As Britain readies herself to mark 100 years since the War, the Lancashire Evening Post will be covering the landmark with a series of articles to ensure the conflict is never forgotten
Nigel Caley has a consuming passion which takes up a lot of his time, but even more of his house.
Former specialist teacher, Nigel, is a Fylde resident airship expert, with the biggest privately held library of airship memorabilia in the country; including a 10ft-airship R32 model suspended from his hall roof.
His passion was ignited after his grandparents told him their witness accounts of the R38 airship crash and the first Zeppelin, shot down over London in the First World War.
In 1921, the R38 took off on its fourth flight; it’s destination the Royal Navy Air Service in Pulham.
Tragically the airship structurally failed, and plummeted into the Humber estuary, killing 49 of the 52 people on board.
In the years before the R38, the first Zeppelin was shot down while returning from a raid over the United Kingdom, commander and seven of the eight crew members were killed.
Nigel, from Poulton-le-Fylde, recalls how he felt after his grandparents told him their stories.
He says: “My grandfather was the first to tell me about an airship, he actually saw the R38 split into two and crash into the Humber, I was mesmerised by the story.
“I then went to my Nan’s and remember saying, “did you ever see an aircraft Nanny”? and she said she remembered being woken in the middle of the night by her father and seeing the Zeppelin shot down.
“I’ve been hooked on the subject ever since”.
Nigel, 47, has been collecting airship memorabilia for more than 40 years and finds the airships, and their history, exhilarating.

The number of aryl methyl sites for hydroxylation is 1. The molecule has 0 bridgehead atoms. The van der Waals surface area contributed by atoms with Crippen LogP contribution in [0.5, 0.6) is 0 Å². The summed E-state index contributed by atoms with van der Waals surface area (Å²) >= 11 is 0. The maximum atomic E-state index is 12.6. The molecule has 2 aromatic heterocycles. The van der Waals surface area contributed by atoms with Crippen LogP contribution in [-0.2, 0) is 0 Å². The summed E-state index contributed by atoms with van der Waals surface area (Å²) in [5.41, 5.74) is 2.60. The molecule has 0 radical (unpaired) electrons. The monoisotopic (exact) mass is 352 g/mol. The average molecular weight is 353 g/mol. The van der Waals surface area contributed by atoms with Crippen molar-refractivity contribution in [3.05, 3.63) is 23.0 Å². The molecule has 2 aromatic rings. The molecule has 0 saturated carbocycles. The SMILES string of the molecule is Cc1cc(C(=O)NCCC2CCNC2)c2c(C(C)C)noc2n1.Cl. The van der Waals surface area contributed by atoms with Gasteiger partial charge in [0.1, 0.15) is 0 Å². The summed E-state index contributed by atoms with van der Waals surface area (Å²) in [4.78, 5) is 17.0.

His expansive library of airship material includes a vast amount of books on the topic, including many by authors who have turned to Nigel for his airship expertise and passion.
John Swinfield, author of Airship: Design, Development and Disaster, published this year, interviewed Nigel and quoted the airship enthusiast throughout his book.
“Nigel has a vast knowledge of airships and his collection of memorabilia is amazing,” says John.
“His views are intelligent and articulate and interestingly, he puts up a defence for the government-sponsored R101, at the time dubbed the Socialist ship in the newspapers.”
The R101 was a Government-funded airship and was designed and built by an Air Ministry appointed team, completed in 1929.
The R101 was one of a pair of airships built as part of a British government programme to develop airships. When built, the R101 was the biggest flying craft in the country.
However, in 1930, following further modifications, the airship crashed in France on October 5, killing 48 of the 54 people on board.
Nigel says: “The R101 was plagued by bureaucracy, and when it crashed the blame lay at the feet of the designers, which I don’t think is right.
“It was the storm which brought down the airship, not the design, and I don’t think any other ship faced with the same storm would have done any better.
“The fact which has been overlooked is that the captain, Major Scott, had been given a very accurate warning of the weather conditions that day and flew regardless, even though it was apparent from previous flights that Major Scott’s judgement was deteriorating.
“The ultimate blame should heavily rest at his feet, but no-one at the time thought that, and automatically blamed poor design, Barnes Wallis being one of those people.
“There is no denying that Bruce Wallis was an incredible inventor and engineer, but I think he sometimes said things in the heat of the moment, things which he would later regret.
“In the aftermath of the R101 many of his comments stated that the design of the ship was to blame, and this was just accepted as law.
“I think that Wallis’s comments were clouded by the anger and upset he felt after the crash, because he did lose a lot of close friends in the tragedy of R101.